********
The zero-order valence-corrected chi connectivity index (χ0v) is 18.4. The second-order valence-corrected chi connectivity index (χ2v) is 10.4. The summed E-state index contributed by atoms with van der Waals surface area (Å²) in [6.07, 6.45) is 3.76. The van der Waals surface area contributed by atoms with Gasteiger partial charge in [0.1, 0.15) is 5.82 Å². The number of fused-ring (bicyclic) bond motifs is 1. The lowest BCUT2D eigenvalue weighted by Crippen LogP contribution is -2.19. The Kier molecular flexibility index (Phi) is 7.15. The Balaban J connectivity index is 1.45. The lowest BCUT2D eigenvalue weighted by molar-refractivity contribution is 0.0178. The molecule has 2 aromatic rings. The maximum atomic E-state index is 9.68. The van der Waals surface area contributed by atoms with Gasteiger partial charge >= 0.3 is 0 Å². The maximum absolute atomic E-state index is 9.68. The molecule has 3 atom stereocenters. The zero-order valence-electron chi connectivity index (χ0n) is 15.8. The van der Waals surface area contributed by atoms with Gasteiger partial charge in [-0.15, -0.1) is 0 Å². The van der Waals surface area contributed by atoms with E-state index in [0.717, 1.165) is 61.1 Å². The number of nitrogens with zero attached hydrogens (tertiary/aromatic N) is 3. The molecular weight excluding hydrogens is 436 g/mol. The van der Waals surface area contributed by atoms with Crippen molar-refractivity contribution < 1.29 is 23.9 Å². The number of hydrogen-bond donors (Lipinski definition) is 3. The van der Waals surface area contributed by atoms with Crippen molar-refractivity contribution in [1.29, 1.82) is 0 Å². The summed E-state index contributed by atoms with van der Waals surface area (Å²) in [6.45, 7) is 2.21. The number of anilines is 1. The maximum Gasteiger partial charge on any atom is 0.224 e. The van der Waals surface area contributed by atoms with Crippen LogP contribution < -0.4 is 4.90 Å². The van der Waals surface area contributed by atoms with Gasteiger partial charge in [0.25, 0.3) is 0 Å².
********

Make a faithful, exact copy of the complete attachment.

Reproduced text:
The zero-order valence-corrected chi connectivity index (χ0v) is 18.4. The second-order valence-corrected chi connectivity index (χ2v) is 10.4. The summed E-state index contributed by atoms with van der Waals surface area (Å²) in [6.07, 6.45) is 3.76. The van der Waals surface area contributed by atoms with Gasteiger partial charge in [0.1, 0.15) is 5.82 Å². The number of fused-ring (bicyclic) bond motifs is 1. The lowest BCUT2D eigenvalue weighted by Crippen LogP contribution is -2.19. The Kier molecular flexibility index (Phi) is 7.15. The Balaban J connectivity index is 1.45. The lowest BCUT2D eigenvalue weighted by molar-refractivity contribution is 0.0178. The molecule has 2 aromatic rings. The maximum atomic E-state index is 9.68. The van der Waals surface area contributed by atoms with Gasteiger partial charge >= 0.3 is 0 Å². The maximum absolute atomic E-state index is 9.68. The molecule has 3 atom stereocenters. The zero-order valence-electron chi connectivity index (χ0n) is 15.8. The van der Waals surface area contributed by atoms with Gasteiger partial charge in [-0.15, -0.1) is 0 Å². The van der Waals surface area contributed by atoms with E-state index in [0.717, 1.165) is 61.1 Å². The number of nitrogens with zero attached hydrogens (tertiary/aromatic N) is 3. The molecular weight excluding hydrogens is 436 g/mol. The van der Waals surface area contributed by atoms with Crippen molar-refractivity contribution < 1.29 is 23.9 Å². The number of hydrogen-bond donors (Lipinski definition) is 3. The van der Waals surface area contributed by atoms with Crippen molar-refractivity contribution in [1.29, 1.82) is 0 Å². The summed E-state index contributed by atoms with van der Waals surface area (Å²) in [6.45, 7) is 2.21. The number of anilines is 1. The maximum Gasteiger partial charge on any atom is 0.224 e. The van der Waals surface area contributed by atoms with Crippen LogP contribution < -0.4 is 4.90 Å². The van der Waals surface area contributed by atoms with Gasteiger partial charge in [0.25, 0.3) is 0 Å².